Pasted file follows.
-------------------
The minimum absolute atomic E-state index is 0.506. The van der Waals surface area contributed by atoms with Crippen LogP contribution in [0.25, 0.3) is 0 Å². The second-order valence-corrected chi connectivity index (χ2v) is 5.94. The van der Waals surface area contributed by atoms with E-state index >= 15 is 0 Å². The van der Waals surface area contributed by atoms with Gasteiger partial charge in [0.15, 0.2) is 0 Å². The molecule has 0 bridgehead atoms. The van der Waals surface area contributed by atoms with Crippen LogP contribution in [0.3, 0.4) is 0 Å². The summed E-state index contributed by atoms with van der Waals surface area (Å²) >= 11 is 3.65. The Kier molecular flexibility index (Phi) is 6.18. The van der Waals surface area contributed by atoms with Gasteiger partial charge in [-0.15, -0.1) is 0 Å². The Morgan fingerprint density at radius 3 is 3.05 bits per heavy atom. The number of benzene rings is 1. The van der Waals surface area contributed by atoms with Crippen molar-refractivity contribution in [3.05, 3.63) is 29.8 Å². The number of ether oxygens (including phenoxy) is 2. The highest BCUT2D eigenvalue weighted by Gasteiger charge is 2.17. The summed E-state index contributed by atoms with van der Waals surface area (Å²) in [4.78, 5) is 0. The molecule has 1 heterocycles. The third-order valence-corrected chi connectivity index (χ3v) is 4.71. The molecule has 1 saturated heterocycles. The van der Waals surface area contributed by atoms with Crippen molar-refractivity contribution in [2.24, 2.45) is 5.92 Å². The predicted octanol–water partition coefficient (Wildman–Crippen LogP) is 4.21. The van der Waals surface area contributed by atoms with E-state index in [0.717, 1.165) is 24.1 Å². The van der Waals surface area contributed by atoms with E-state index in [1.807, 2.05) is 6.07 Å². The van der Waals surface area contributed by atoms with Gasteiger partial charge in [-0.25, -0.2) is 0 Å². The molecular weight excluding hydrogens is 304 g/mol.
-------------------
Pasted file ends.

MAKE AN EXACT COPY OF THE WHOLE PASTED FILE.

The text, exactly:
The minimum absolute atomic E-state index is 0.506. The van der Waals surface area contributed by atoms with Crippen LogP contribution in [0.25, 0.3) is 0 Å². The second-order valence-corrected chi connectivity index (χ2v) is 5.94. The van der Waals surface area contributed by atoms with E-state index >= 15 is 0 Å². The van der Waals surface area contributed by atoms with Gasteiger partial charge in [0.15, 0.2) is 0 Å². The molecule has 0 bridgehead atoms. The van der Waals surface area contributed by atoms with Crippen LogP contribution in [0.3, 0.4) is 0 Å². The summed E-state index contributed by atoms with van der Waals surface area (Å²) >= 11 is 3.65. The Kier molecular flexibility index (Phi) is 6.18. The van der Waals surface area contributed by atoms with Gasteiger partial charge in [-0.15, -0.1) is 0 Å². The Morgan fingerprint density at radius 3 is 3.05 bits per heavy atom. The number of benzene rings is 1. The van der Waals surface area contributed by atoms with Crippen molar-refractivity contribution in [3.05, 3.63) is 29.8 Å². The number of ether oxygens (including phenoxy) is 2. The highest BCUT2D eigenvalue weighted by Gasteiger charge is 2.17. The summed E-state index contributed by atoms with van der Waals surface area (Å²) in [4.78, 5) is 0. The molecule has 1 heterocycles. The third-order valence-corrected chi connectivity index (χ3v) is 4.71. The molecule has 1 saturated heterocycles. The van der Waals surface area contributed by atoms with Crippen molar-refractivity contribution in [2.24, 2.45) is 5.92 Å². The predicted octanol–water partition coefficient (Wildman–Crippen LogP) is 4.21. The van der Waals surface area contributed by atoms with E-state index in [0.717, 1.165) is 24.1 Å². The van der Waals surface area contributed by atoms with E-state index in [1.807, 2.05) is 6.07 Å². The van der Waals surface area contributed by atoms with Gasteiger partial charge in [-0.25, -0.2) is 0 Å². The molecular weight excluding hydrogens is 304 g/mol.